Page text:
When I was about 10 years old, my father took me to a storytelling event in Knoxville Tennessee. Knoxville is an unusual place. Nestled in the hills of Tennessee, among people who have chosen to live life “apart” from many modern conveniences, the city hosts a world-class university with top rated Engineering and Agricultural colleges among others. Living in this crossroads, I grew up appreciating both the written stories of Shakespeare and Shaw as well as the oral traditions of the Appalachian mountains.
So there I sat, a boy among an audience of graduate students and college professors, on a long bench. The hall was filled with benches, all occupied by people, everyone sitting in rapt attention as one Appalachian storyteller after another walked to the front of the cavernous barn of a room, and filled the space with their voices. The room was hot and muggy, and smelled of sweat and peanuts, but no one seemed to notice.
I specifically remember one wisp of a lady, thin and pale, wearing a long skirt of drab colors and a white shirt that somehow seemed to overflow her shoulders and spill down her freckled arms. She must have been fourty years old, which to my young eyes made her ancient and wise. Her story was that of a simple farmer, in the hills, who made a little money selling crops, and a little more money selling moonshine. The lilting sing-song of her voice, the gestures of her arms, both grand and subtle, drew us in and kept us there, a room of strangers who, for one brief hour, were a family. We laughed, we listened, and when she was done, we were more, something more, than we had been when we had assembled that evening. I’ll never forget her.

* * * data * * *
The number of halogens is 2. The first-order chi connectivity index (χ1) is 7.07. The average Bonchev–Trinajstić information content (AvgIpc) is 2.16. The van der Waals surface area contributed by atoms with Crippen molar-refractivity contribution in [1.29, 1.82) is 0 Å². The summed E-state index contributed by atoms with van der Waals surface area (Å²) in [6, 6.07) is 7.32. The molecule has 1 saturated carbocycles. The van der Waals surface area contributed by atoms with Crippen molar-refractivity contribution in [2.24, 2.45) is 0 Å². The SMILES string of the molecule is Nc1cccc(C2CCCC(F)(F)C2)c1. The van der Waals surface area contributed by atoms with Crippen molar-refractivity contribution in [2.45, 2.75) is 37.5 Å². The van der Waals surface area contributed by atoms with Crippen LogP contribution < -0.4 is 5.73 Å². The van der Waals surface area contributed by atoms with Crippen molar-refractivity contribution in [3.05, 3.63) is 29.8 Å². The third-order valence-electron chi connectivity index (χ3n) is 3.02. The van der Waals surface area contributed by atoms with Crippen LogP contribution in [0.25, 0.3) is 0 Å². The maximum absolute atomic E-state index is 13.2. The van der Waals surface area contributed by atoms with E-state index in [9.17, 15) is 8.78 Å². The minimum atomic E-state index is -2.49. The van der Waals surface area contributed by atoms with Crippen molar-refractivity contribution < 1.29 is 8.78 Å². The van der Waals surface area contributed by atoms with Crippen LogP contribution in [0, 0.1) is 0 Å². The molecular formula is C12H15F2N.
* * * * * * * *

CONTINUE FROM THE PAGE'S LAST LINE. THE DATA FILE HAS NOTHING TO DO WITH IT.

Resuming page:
It’s my anniversary of Story Telling. While I’ve been keenly aware of stories, and storytelling, throughout my life, it’s officially a decade since I started actually practicing the intentional act of “telling stories to create change in business and life.”
A great deal has changed along the way. For one, the idea of using stories in business is no longer a crazy idea. Business storytelling is main stream now. Secondly, instead of being an act of faith (Believing in story telling without proof), I can speak from experience: business storytelling has positively impacted my career and my life.
Along the way, I’ve picked up quite a bit of experience in using stories, some more effective than others. The one bit of advice that I would share today, that I wish I had known earlier is this: stories are sensory and emotional. If your presentation is neither sensory nor emotional, start over.
We’ve been taught that business decisions should be fact-based, and therefore most presentations are full of dry facts and figures. Unfortunately, those presentations produce the fewest results.
If you are willing to be creative, and interesting, your presentation can be exciting and memorable. That means stepping away from simple facts and figures, and being willing to do something brave — tell a story.
To be successful, your story must transport your listener (or reader) away from their chair. A good story is set in a time and place. There is temperature, color, smell, and sound. There are characters and changes and shared experiences.
When you prepare your business story, write it down. As you reread it, ask yourself if you can smell the story. Can you taste it? Can you feel it in your fingertips?
Make your story sensory, as well as making it surprising, and funny, and playful. How you tell the story is every bit as important as the facts and figures that you want your audience to know.
What will happen? Your audience will remember your story, and, if you’ve followed the rest of the CAST process, they will be one step closer to believing in the changes you will bring.